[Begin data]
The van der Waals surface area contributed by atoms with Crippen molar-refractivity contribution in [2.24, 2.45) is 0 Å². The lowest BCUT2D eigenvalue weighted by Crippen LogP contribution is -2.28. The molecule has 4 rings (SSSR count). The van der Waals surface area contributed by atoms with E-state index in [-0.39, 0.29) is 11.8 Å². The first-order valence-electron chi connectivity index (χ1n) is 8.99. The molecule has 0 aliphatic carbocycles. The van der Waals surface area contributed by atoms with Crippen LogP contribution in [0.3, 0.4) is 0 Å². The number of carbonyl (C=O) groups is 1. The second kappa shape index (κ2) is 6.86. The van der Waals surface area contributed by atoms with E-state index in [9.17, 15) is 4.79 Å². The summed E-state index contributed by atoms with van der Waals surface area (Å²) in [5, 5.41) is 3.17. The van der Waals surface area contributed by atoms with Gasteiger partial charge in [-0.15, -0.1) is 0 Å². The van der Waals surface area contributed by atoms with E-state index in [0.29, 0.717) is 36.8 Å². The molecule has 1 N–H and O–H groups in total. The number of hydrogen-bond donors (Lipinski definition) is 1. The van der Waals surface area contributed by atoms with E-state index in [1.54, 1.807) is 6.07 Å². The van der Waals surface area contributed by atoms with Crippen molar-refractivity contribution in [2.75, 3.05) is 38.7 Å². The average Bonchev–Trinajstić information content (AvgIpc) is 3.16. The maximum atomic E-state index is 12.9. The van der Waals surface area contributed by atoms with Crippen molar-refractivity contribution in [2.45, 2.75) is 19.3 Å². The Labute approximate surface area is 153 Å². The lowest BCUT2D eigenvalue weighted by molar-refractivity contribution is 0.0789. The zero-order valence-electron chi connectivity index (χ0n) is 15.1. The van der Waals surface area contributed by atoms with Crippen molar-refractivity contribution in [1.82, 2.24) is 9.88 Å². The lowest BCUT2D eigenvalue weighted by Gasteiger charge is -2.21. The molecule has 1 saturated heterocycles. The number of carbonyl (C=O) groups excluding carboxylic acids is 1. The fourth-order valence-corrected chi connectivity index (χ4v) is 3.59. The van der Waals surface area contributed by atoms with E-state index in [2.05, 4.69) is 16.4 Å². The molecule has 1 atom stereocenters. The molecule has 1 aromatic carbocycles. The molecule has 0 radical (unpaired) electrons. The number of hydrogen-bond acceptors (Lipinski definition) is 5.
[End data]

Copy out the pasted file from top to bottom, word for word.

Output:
The van der Waals surface area contributed by atoms with Crippen molar-refractivity contribution in [2.24, 2.45) is 0 Å². The lowest BCUT2D eigenvalue weighted by Crippen LogP contribution is -2.28. The molecule has 4 rings (SSSR count). The van der Waals surface area contributed by atoms with E-state index in [-0.39, 0.29) is 11.8 Å². The first-order valence-electron chi connectivity index (χ1n) is 8.99. The molecule has 0 aliphatic carbocycles. The van der Waals surface area contributed by atoms with Crippen LogP contribution in [0.3, 0.4) is 0 Å². The number of carbonyl (C=O) groups is 1. The second kappa shape index (κ2) is 6.86. The van der Waals surface area contributed by atoms with E-state index in [9.17, 15) is 4.79 Å². The summed E-state index contributed by atoms with van der Waals surface area (Å²) in [5, 5.41) is 3.17. The van der Waals surface area contributed by atoms with Gasteiger partial charge in [-0.15, -0.1) is 0 Å². The van der Waals surface area contributed by atoms with E-state index in [0.29, 0.717) is 36.8 Å². The molecule has 1 N–H and O–H groups in total. The number of hydrogen-bond donors (Lipinski definition) is 1. The van der Waals surface area contributed by atoms with E-state index in [1.54, 1.807) is 6.07 Å². The van der Waals surface area contributed by atoms with Crippen molar-refractivity contribution in [2.75, 3.05) is 38.7 Å². The average Bonchev–Trinajstić information content (AvgIpc) is 3.16. The maximum atomic E-state index is 12.9. The van der Waals surface area contributed by atoms with Crippen molar-refractivity contribution in [2.45, 2.75) is 19.3 Å². The Labute approximate surface area is 153 Å². The lowest BCUT2D eigenvalue weighted by molar-refractivity contribution is 0.0789. The zero-order valence-electron chi connectivity index (χ0n) is 15.1. The van der Waals surface area contributed by atoms with Crippen molar-refractivity contribution in [1.82, 2.24) is 9.88 Å². The lowest BCUT2D eigenvalue weighted by Gasteiger charge is -2.21. The molecule has 1 saturated heterocycles. The number of carbonyl (C=O) groups excluding carboxylic acids is 1. The fourth-order valence-corrected chi connectivity index (χ4v) is 3.59. The van der Waals surface area contributed by atoms with E-state index in [2.05, 4.69) is 16.4 Å². The molecule has 1 atom stereocenters. The molecule has 1 aromatic carbocycles. The molecule has 0 radical (unpaired) electrons. The number of hydrogen-bond acceptors (Lipinski definition) is 5.